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G’day friends - from far and near, across Australia and the world, welcome to my
I invite you to join me on my journey into the heartland of Australian sport and culture; into our great national game, Aussie Rules football.
I would love to share with you and your friends what I have learned as a player, a coach and, most important, as a person over a long and fortunate life in Australian football. I’ll give you my take on how history was made, and how you too are creating history now as you tour with me.
You can leave your footprints on this journey and have fun along the way.
As in life, so in football - the only certainty is change. On my website I promise, you’ll never have enough in one visit and in my world there’s always something new.
So please join me NOW on this tour …
Barassi's emotional tribute to father
Ron Barassi awarded a bravery medal
Got a question for Ron? Why not ask him by filling in the form below:
What does 17410 stand for on your autograph?
Hi Mike,Thanks for your question. 17140 stands for 17 Grand Finals for 10 wins; the number of Grand Finals I was involved in as player or coach.RDB
Ronald Dale Barassi is a legend for many reasons; incredible player, revolutionary
coach, enduring media personality. For more than 50 years he has been one of the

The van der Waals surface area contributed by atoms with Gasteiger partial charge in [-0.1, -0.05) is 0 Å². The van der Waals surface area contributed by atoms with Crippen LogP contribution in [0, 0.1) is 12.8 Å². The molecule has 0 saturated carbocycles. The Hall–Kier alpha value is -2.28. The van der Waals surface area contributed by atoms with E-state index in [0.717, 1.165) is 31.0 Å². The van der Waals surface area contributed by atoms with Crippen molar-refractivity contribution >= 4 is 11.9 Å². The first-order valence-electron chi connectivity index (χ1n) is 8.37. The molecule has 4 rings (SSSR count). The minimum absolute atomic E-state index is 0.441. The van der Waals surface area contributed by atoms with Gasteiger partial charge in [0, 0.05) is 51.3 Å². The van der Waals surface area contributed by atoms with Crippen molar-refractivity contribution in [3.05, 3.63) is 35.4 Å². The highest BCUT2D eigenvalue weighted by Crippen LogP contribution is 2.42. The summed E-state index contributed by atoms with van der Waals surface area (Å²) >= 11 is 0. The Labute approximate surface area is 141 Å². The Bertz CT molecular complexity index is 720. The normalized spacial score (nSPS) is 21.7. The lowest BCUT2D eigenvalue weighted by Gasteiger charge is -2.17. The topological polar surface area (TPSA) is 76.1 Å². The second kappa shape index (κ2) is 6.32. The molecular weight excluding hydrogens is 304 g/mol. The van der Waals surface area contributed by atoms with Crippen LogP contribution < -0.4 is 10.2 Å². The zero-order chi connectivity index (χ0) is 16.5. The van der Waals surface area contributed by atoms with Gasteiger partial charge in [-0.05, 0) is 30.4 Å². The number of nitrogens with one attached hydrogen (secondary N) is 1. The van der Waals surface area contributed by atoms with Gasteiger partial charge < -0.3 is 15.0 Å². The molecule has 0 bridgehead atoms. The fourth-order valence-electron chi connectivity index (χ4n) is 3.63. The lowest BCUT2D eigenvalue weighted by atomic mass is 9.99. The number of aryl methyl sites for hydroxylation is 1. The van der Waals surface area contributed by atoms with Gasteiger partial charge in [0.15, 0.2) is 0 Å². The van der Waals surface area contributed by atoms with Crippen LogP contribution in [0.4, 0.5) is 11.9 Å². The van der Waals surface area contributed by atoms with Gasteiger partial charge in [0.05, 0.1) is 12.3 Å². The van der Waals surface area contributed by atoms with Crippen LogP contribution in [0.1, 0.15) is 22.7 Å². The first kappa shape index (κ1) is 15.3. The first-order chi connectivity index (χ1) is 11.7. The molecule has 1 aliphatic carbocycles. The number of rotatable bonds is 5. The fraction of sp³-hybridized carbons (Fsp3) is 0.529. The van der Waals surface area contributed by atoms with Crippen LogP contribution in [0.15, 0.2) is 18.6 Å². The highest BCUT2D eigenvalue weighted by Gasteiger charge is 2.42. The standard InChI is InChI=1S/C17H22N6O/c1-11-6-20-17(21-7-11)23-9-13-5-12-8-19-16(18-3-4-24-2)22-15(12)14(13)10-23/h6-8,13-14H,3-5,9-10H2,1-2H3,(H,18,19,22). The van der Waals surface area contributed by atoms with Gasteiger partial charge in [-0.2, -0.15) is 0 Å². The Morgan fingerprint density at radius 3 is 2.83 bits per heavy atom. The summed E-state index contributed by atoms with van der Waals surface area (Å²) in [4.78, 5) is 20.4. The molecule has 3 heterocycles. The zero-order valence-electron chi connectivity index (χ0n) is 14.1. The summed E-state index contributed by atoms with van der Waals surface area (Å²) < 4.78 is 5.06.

most influential people in the game, and the shadow he casts is matched by few,
Even without meaning to, Barassi had changed the game without taking to the field. His father had been a premiership player at Melbourne, before being killed in action at Tobruk in World War II. Determined to follow in his footsteps at the Demons, Barassi Jnr had to bypass the zoning system of the day - which would have seen him sent to either Collingwood or Carlton.
To ensure he played with the Demons, Melbourne went to the VFL and successfully lobbied for a Father-Son rule. When the time came for Barassi to be signed up, Melbourne picked him up from Preston Scouts in 1952 and he became only the second player under the new rule.
Born in 1936, Ron Barassi’s biography is nothing short of inspirational.
In 1952, Barassi was picked up by the Melbourne Club (from the Preston Scouts). This in itself was ground breaking, as there was a zoning system in place that meant he should have been picked up by Collingwood or Carlton. Instead, the Father-Son rule came into existence, and, like his father before him (a fallen WW II soldier), Ron took the field for Melbourne – a premiership player at that.
Coach Norm Smith, who played alongside Ron’s father, became Barassi’s champion and mentor. In 1957, owing to Barassi’s obvious talent, he was chosen to vice-captain Melbourne. Within three years, Barassi was appointed captain. Under these honours, he helped take Melbourne to six premierships.
Ron's speech was excellent and he was very obliging on the day with answering questions
and signing autographs
Ageing Positively Festival
Ron was terrific to the crowd, pleasant and extremely easy to speak with. He was very personable and the crowd loved him.
Bone Growth Foundation
Very well spoken and inspiring. Many of our guests felt motivated on a personal
and professional basis.
Melbourne Airport Travel Lodge
The entire 'This Is Your Life' team were delighted to meet Ron and we were so pleased he helped make Sister Trish Franklin's tribute an extra special success - The look on her face when Ron walked though the door said it all!
This is Your Life